Commit 6fc3db38 authored by Jerome Mariette's avatar Jerome Mariette
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......@@ -307,35 +307,45 @@ in an HTML page. For researchers who want to produce a Venn diagram from their i
WEB application at http://bioinfo.genotoul.fr/index.php?id=116. The installation documentation is included in the software package
which can be downloaded from https://mulcyber.toulouse.inra.fr/plugins/mediawiki/wiki/venny/index.php/Accueil.
\section*{Results and Discussion}
jvenn outputs a chart build from two to six identifier lists. Overlap counts are displayed and are clickable enabling to access
identifiers list of the intersection. In order to ease overlaps understanding, on mouse over, jvenn highlights the intersection count
and the corresponding conditions while bluring the others.
The library provides an option to define the data inputs: \textit{series}. It accepts three different input formats discribed in
Table 1. In the case of list or count lists \textit{series} it will first execute a function to compute the overlaps between lists and
display the chart. In the case of intersection counts \textit{series}, the plugin will only display the graphical results. The resulting
display is based on the javascript canvas object allowing to export the chart as a PNG file. This last feature can be disabled in order
to hide the exporting button from the user by setting the \textit{exporting} option to \textit{false}.
jvenn handles up to six lists, which leads to display sixty three overlap areas. Displaying and interacting with such a chart
can be bulky and difficult, therefore jvenn proposes a switch button panel allowing to activate or disactivate lists (Fig. 1). The selected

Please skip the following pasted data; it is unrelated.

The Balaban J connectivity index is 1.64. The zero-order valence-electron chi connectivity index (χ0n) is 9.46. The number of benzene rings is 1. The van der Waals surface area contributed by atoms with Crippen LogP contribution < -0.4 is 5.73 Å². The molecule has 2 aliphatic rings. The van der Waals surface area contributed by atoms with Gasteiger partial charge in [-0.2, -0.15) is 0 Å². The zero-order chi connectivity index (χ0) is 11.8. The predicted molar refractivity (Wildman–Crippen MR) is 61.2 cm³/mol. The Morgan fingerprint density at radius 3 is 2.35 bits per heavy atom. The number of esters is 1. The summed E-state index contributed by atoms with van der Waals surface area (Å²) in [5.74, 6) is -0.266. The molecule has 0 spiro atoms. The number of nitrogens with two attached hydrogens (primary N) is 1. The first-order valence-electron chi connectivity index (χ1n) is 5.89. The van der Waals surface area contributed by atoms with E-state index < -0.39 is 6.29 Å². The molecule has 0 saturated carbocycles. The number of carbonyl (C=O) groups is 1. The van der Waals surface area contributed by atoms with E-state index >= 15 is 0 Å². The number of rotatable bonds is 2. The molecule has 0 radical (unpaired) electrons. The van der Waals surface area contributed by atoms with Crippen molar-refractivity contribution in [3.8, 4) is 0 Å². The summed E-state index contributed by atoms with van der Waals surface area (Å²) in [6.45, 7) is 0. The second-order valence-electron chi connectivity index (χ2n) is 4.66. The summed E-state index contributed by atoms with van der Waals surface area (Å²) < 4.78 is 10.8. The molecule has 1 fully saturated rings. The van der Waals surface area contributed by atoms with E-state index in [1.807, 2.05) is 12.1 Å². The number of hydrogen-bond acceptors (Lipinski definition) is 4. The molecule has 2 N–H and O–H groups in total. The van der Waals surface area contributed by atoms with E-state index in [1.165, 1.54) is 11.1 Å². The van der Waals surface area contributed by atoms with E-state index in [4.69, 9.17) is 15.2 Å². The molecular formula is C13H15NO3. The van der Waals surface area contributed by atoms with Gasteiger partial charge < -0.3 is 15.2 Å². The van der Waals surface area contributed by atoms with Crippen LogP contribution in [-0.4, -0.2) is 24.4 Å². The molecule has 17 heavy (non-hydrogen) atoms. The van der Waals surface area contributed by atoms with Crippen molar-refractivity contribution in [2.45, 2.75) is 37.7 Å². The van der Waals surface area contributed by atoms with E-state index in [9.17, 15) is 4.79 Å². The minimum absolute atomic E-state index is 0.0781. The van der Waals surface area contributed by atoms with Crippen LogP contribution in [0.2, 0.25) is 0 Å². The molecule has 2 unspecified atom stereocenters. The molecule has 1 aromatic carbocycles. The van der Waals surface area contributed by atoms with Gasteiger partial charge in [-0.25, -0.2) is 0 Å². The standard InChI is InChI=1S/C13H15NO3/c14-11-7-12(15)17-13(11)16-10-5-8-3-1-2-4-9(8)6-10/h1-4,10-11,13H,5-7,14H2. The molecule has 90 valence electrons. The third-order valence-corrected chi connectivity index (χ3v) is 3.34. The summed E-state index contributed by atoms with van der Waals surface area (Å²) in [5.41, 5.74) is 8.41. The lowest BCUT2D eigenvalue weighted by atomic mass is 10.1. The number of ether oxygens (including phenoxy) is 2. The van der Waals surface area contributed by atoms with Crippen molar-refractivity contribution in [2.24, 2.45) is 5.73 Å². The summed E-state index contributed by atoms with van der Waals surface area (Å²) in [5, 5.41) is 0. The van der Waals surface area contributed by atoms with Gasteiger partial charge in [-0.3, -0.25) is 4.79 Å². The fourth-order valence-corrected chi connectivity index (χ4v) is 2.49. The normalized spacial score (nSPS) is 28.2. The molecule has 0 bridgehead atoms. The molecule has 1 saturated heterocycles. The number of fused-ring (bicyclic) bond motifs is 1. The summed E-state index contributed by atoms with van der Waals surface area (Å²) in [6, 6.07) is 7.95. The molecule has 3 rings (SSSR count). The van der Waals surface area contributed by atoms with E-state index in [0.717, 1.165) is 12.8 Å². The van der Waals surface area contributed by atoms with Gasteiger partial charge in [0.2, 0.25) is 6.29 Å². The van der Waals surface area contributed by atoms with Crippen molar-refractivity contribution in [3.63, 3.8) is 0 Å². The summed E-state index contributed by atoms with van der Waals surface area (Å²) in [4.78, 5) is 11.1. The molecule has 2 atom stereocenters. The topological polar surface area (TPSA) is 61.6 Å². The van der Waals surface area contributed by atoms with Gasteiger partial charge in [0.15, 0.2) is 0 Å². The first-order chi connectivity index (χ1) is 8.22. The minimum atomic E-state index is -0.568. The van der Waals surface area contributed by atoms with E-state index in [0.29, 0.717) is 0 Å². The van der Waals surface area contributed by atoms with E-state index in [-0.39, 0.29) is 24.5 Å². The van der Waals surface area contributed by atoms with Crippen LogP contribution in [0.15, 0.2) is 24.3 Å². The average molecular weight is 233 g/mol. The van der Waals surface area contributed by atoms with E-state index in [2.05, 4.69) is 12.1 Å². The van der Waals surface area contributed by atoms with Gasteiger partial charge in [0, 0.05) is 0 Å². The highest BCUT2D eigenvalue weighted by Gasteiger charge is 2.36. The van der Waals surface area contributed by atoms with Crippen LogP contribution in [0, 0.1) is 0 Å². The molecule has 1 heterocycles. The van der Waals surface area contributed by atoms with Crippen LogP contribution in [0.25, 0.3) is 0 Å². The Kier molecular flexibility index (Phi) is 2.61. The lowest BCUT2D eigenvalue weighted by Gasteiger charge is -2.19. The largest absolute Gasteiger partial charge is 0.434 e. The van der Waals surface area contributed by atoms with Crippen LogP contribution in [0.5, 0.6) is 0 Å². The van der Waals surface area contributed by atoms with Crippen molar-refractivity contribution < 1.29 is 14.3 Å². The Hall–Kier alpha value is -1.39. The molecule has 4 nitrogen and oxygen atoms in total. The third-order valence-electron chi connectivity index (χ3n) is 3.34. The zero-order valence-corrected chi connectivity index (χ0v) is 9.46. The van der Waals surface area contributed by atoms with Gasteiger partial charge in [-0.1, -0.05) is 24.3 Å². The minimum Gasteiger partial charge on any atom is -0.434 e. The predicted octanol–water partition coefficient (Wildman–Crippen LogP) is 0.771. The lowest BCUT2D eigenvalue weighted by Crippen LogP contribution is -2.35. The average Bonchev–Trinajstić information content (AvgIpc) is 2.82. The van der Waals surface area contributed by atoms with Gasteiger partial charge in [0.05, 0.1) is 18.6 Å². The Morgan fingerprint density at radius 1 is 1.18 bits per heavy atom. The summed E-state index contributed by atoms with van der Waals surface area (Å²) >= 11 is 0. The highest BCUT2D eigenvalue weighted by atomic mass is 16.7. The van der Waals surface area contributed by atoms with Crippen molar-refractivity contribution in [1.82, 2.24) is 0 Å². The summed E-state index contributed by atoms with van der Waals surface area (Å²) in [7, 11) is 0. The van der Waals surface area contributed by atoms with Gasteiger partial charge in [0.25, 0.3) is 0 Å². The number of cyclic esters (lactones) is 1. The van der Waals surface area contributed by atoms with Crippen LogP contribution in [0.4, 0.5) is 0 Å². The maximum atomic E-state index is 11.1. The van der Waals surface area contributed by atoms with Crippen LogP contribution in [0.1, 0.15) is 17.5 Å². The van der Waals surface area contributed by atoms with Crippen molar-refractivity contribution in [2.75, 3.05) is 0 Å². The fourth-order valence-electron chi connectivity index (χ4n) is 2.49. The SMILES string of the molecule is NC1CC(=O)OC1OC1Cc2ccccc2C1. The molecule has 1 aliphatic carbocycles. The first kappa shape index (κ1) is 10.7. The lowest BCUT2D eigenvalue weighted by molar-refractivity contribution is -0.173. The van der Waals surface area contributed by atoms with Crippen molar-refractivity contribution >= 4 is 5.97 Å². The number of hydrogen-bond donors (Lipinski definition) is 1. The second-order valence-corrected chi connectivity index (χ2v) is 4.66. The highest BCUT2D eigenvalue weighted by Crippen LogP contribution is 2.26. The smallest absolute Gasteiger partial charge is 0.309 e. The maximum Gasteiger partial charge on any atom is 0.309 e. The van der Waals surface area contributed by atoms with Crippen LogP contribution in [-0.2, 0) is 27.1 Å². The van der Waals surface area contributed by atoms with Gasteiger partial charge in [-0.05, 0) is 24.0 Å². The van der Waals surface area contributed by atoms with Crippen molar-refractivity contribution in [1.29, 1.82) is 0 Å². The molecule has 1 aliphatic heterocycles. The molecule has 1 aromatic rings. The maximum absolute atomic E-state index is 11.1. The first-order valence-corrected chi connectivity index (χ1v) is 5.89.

overlap count is then displayed and can be clicked. Moreover for a high readability of the diagram, when the intersection counts size exceeds
the allowed space, the value is substituted by a question mark. The real value is then poped-up when the user mouse is over. This behaviour
can be disabled by setting the \textit{shortNumber} option to \textit{false}. jvenn also provides the Edwards-Venn display (Fig. 2) available
by setting the \textit{displayType} option to \textit{edwards}. This display gives a different graphical representation of the lists which is
clearer for 6 list diagrams. The WEB application developer can also overload the callback function defining the click on an overlap number.
This can be done by defining the \textit{fnClickCallback} parameter. The overloading function has access to the \textit{this.listnames} and
\textit{this.list} variables allowing the developer to control the user interactions. This feature can be disabled by setting the
\textit{disableClick} option to \textit{true}. To customize the diagram display, the developer can also settle the \textit{colors} option.
Having an overview of the input data and comparing multiple diagrams can be difficult when using a Venn vizualisation. Thus, in order to ease
this step, jvenn provides two extra charts bellow the Venn diagram (Fig. 1). The first graph represents the input lists size histogram. This one
allows the user to check the homogeneity of its lists size. As example, In Fig. 1, both SRR068051 and SRR068053 lists have more identifiers than
other ones. The second graph, displays the number of elements shared by one to six lists. This feature can be used to compare multiple Venn